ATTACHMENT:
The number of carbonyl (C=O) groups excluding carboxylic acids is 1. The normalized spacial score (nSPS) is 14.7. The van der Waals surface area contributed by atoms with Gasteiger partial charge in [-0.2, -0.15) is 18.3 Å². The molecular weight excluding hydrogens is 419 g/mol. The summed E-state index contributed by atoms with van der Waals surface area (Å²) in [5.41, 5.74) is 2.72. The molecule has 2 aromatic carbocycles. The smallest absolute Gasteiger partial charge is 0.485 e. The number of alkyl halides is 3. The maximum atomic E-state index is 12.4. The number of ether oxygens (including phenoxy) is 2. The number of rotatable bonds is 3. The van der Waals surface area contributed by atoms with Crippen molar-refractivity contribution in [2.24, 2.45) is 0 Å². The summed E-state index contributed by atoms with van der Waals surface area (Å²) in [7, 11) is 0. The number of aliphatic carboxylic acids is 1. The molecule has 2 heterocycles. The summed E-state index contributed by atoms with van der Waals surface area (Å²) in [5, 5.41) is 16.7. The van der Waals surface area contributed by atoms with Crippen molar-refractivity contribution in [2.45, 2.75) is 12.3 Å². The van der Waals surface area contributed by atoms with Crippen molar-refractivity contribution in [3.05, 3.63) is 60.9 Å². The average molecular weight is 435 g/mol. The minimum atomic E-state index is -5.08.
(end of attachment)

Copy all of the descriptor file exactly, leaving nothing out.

The number of carbonyl (C=O) groups excluding carboxylic acids is 1. The normalized spacial score (nSPS) is 14.7. The van der Waals surface area contributed by atoms with Gasteiger partial charge in [-0.2, -0.15) is 18.3 Å². The molecular weight excluding hydrogens is 419 g/mol. The summed E-state index contributed by atoms with van der Waals surface area (Å²) in [5.41, 5.74) is 2.72. The molecule has 2 aromatic carbocycles. The smallest absolute Gasteiger partial charge is 0.485 e. The number of alkyl halides is 3. The maximum atomic E-state index is 12.4. The number of ether oxygens (including phenoxy) is 2. The number of rotatable bonds is 3. The van der Waals surface area contributed by atoms with Crippen molar-refractivity contribution in [2.24, 2.45) is 0 Å². The summed E-state index contributed by atoms with van der Waals surface area (Å²) in [7, 11) is 0. The number of aliphatic carboxylic acids is 1. The molecule has 2 heterocycles. The summed E-state index contributed by atoms with van der Waals surface area (Å²) in [5, 5.41) is 16.7. The van der Waals surface area contributed by atoms with Crippen molar-refractivity contribution in [2.45, 2.75) is 12.3 Å². The van der Waals surface area contributed by atoms with Crippen molar-refractivity contribution in [3.05, 3.63) is 60.9 Å². The average molecular weight is 435 g/mol. The minimum atomic E-state index is -5.08.